4. And all my neighbors — We gathered at the volunteer fire station at the bottom of our hill (yes, I’m thankful for that too!!), looking up at the flames consuming our hillside, wondering if anyone’s home would survive. The first two neighbors’ places were completely surrounded when they left. The neighbor who led me down the path sat in my car, and we spent the rest of the night in camaraderie. She kept us updated with messages from the one who stayed behind. From time to time, all of us would exit our vehicles and brave the cold to gather to exchange news, thoughts, predictions — but really, I think we were just glad to be there with and for each other. For me, knowing that every one of my neighbors had reached out to help each other, made things a lot better. No matter what, we were all safe — thanks in large part to each other. THANK YOU NEIGHBORS!

5. Our firefighters. (Remember, I said in NO PARTICULAR ORDER, because it’s impossible to judge….) Heck, ALL firefighters! Our volunteer firefighters, along with units dispatched from neighboring towns, were on the scene in what seemed like minutes. And again, remember we are in a rural area. But when that siren wails, those men and women are on it. In the deepest darkness, up a very steep one mile hill, they drove and hiked up to save our homes. Not a single home burned, and I’m telling you the flames were so close, my first two neighbors drove through them to get out. When I was allowed to return home at midnight (those first two neighbors didn’t get back until 0400), there was an engine in my driveway, with three firefighters from another town, positioned there to protect the structure. And there they remained, through the night.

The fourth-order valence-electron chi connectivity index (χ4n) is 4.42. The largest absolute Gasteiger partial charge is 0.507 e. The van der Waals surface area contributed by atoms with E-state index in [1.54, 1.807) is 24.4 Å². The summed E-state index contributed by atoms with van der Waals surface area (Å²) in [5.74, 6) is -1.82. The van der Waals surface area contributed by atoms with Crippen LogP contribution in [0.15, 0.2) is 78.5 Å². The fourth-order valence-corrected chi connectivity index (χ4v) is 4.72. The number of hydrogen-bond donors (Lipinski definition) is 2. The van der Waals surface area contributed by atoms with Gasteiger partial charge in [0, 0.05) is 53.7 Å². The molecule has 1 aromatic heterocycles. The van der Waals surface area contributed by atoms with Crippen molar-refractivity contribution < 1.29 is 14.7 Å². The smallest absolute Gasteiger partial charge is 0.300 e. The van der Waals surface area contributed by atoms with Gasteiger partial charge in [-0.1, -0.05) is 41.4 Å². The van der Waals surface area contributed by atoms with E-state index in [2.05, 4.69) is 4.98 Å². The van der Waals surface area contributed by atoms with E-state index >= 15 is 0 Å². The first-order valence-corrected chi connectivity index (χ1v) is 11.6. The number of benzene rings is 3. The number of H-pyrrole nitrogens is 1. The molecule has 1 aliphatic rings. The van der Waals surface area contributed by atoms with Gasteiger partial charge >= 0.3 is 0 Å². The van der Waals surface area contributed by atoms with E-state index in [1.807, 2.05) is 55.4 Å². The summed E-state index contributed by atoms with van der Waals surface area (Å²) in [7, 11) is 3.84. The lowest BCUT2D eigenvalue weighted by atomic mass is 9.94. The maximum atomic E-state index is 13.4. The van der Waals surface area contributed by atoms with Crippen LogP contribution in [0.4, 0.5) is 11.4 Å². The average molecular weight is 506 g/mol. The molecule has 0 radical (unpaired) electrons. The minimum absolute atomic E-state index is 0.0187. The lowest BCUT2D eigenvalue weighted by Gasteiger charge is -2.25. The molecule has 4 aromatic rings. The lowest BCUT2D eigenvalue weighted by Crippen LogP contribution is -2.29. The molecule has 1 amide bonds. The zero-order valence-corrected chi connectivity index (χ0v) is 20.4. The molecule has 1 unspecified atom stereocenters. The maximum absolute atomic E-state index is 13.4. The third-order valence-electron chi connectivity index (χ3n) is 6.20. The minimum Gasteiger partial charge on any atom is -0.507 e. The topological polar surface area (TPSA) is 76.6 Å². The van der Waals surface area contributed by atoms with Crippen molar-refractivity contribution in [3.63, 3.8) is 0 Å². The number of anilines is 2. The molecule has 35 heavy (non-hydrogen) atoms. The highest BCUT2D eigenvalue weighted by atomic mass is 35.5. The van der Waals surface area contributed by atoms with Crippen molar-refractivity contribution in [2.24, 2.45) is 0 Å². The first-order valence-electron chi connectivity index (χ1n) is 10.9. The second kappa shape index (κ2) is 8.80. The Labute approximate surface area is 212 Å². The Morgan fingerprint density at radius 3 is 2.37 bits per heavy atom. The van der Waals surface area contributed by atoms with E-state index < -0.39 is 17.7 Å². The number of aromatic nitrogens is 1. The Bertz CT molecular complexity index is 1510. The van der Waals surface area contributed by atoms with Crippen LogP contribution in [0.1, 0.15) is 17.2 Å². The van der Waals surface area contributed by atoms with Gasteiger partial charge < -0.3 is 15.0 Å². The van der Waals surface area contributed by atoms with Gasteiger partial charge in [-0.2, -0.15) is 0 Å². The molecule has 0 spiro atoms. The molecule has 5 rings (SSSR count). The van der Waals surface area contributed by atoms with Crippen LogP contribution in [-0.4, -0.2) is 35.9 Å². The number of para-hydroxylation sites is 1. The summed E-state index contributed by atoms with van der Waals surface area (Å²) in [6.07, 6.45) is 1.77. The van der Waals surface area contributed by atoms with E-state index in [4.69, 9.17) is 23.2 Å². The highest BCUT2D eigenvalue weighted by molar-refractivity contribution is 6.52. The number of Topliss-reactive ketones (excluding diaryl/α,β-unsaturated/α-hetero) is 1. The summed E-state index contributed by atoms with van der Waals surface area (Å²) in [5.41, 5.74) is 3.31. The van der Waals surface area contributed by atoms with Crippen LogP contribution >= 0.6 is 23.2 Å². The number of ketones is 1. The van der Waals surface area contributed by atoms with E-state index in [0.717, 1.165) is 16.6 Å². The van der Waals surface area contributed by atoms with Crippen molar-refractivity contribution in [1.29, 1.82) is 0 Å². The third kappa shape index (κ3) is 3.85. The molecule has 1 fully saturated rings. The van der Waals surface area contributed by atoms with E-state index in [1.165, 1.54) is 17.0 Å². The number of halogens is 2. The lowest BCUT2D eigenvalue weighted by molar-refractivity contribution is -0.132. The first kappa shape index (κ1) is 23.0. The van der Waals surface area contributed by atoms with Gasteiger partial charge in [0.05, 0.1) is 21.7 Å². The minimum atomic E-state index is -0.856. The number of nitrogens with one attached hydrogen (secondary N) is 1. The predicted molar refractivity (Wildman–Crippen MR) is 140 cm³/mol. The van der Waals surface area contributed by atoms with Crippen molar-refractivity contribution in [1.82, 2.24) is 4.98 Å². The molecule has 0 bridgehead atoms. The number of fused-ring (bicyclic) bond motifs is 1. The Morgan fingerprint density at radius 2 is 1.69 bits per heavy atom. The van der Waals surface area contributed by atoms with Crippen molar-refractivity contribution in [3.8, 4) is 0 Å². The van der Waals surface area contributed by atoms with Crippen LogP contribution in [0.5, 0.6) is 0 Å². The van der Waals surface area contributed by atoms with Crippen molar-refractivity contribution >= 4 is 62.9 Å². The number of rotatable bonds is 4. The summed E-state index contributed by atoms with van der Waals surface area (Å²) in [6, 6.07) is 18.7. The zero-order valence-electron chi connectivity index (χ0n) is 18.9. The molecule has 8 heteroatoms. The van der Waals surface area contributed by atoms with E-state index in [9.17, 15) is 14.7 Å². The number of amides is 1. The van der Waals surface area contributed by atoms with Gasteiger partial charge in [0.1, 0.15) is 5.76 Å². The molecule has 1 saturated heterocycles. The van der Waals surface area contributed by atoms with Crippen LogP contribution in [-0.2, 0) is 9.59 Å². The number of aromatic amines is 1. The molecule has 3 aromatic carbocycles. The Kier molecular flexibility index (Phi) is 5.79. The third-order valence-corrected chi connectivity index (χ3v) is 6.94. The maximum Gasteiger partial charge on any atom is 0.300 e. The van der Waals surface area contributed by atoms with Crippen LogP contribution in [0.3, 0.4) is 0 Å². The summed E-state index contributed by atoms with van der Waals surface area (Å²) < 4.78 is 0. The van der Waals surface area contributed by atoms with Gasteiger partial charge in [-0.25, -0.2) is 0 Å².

6. Gifts of nature and fate: Earlier in the evening, we had winds roaring to 35 mph. For whatever reason, they decreased a bit during the fire, and despite them, our firefighters were able to contain this hell. Cold: Not a friend of fire. I’ll never complain about it again. Rain: after the driest period ON RECORD, we finally had two days of rain — two days ago. Had that NOT happened…?

7. Luck: ’nuff said. But it includes the fact that we were able to drive our way out. That there IS a volunteer fire station within a mile. That somehow, we’re all safe, and have not lost much.


Oct 4 2013

Going Long Distance

Going for the long shot in Afghanistan. Il Ling New On The Wild Side